Cached share counts expire by default in 2 minutes, but you can again override this by setting the global variable $share_counts_cache_expire to a value in seconds.

So, let’s compare now using the gem with and without caching:

You can see which URLs have been cached and with which available share counts, with the cached method:

Also, if you need you can clear the cached values:

Notes:

  • If a request fails for one network, its share count won’t be cached and will remain set to nil. This way you can easily know whether a service’s API failed by just checking whether its share count for the given URL is nil or not.
  • Since you may be already using Redis in your app for something else, the gem namespaces the keys so that if you clear the cache, only its keys will be deleted.

A look at the code

The code is on Github if you want to have a look. Here I’ll highlight a few things.

All the methods to retrieve share counts for each supported service are wrapped in the module ShareCounts, as you may already have guessed:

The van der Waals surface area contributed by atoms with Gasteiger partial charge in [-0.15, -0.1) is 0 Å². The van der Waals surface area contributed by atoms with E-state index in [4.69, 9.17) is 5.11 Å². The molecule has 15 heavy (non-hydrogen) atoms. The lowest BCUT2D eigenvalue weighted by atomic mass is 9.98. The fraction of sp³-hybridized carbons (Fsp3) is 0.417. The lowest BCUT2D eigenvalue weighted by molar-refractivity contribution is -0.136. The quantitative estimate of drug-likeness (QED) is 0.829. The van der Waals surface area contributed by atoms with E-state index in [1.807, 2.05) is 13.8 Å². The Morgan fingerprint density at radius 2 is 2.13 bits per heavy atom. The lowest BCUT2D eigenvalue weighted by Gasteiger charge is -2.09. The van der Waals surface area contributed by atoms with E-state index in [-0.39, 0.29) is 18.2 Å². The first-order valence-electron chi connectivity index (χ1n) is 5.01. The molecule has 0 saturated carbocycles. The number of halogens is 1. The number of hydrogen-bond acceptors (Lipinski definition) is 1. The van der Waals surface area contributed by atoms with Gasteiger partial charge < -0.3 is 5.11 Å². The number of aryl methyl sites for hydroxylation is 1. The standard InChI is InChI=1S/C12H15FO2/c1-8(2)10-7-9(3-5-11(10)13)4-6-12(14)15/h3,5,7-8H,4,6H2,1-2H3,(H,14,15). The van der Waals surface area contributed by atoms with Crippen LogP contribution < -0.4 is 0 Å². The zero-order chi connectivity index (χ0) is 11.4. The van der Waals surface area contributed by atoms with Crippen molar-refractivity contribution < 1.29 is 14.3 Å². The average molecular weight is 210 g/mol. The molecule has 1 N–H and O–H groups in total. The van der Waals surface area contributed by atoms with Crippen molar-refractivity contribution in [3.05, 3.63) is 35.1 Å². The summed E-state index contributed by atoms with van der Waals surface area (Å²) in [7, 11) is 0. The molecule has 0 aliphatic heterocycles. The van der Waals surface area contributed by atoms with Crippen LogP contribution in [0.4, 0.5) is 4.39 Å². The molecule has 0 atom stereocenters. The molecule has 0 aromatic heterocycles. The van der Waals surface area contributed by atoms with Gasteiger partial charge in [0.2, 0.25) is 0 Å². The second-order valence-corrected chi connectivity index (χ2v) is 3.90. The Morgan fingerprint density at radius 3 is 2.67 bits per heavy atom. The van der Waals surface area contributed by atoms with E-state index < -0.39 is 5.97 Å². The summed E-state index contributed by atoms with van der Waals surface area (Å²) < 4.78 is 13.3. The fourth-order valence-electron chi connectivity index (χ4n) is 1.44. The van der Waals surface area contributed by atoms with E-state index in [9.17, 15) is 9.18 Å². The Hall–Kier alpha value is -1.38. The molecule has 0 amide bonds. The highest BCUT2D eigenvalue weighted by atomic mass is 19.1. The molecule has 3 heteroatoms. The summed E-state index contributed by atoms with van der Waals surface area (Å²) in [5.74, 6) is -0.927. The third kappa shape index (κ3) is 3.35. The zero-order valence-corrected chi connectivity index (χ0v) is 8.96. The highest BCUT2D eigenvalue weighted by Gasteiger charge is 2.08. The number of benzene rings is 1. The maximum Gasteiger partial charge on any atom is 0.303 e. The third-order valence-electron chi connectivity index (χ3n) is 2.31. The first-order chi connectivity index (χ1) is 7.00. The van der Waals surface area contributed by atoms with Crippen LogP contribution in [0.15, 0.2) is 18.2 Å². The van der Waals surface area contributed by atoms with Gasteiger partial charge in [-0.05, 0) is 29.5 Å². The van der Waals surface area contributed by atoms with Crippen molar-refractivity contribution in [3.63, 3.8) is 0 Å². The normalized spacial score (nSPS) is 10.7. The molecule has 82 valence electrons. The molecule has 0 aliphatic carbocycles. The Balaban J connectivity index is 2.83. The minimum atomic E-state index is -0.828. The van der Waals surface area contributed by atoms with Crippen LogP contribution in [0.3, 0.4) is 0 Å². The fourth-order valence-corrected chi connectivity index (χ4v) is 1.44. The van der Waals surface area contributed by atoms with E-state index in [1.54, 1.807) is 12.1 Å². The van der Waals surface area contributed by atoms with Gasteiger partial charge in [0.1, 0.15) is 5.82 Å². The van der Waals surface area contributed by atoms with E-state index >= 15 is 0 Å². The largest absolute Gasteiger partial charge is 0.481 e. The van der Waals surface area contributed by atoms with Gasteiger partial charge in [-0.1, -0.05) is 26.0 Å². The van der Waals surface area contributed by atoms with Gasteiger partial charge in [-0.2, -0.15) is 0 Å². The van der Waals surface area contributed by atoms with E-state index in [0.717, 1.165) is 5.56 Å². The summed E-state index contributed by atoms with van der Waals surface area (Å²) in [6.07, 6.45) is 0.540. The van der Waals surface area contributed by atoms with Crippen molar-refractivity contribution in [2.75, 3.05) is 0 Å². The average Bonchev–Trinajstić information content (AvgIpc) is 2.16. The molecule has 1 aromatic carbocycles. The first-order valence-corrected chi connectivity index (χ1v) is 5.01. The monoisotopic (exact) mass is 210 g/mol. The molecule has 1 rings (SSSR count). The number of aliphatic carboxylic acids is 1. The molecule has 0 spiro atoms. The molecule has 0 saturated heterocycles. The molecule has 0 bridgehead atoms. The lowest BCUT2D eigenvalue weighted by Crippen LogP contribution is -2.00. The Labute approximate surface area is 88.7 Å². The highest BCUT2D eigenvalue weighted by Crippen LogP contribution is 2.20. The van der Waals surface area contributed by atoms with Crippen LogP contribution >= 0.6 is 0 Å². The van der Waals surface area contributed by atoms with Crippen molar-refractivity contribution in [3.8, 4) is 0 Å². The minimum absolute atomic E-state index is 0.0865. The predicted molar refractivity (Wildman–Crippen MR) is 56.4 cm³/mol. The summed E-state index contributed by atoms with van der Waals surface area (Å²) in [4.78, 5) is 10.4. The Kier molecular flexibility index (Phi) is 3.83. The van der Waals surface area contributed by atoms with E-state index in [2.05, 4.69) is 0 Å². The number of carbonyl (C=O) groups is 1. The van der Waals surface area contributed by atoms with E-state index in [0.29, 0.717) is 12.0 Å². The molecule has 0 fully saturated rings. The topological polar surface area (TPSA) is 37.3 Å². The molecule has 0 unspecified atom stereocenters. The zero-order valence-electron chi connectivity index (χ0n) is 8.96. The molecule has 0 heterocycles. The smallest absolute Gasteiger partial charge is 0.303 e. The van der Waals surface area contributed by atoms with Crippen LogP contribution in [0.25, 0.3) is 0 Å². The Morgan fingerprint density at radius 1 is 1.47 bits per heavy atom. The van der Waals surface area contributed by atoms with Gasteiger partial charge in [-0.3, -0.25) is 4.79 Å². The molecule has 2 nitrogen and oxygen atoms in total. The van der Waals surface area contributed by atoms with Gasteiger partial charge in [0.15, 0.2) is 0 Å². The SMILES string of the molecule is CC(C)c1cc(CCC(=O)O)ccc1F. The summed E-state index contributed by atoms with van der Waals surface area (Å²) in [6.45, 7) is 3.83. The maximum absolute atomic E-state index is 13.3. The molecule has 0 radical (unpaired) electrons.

In particular, the try method will try to fetch the requested share count(s) by either making an HTTP request (or multiple requests depending on which share counts are being requested) or, if caching is enabled, from the cache.

Since most of these APIs follow a common pattern, HTTP requests are made with the assumption that APIs will return a JSON response with or without a callback method; if a callback method is provided, then the response is first manipulate to just extract the JSON data we need. The make_request method will attempt a request to a network’s API for a maximum of three times, with a maximum timeout of 2 seconds for each attempt. There’s a reason for this: while I was testing these APIs, I noticed that in most cases if a request didn’t return within a couple seconds, it then either timed out after a long time or returned with a 503 Service Unavailable status code. From this point of view, I must say I was surprised to see that Digg‘s API was likely the least reliable of the bunch, returning a 503 code too often, although I wasn’t making too many requests in a short period of time, so I doubt this was because of rate limiting. Anyway, the combination of a 2 seconds timeout and the three attempts, means we expect a response from each service within a few seconds and that’s a good compromise if you use caching. To make requests, I am using one of my favourite gems, rest-client (from the Github user archiloque‘s fork since it seems to be more up to date than the original one by Heroku‘s Adam Wiggins):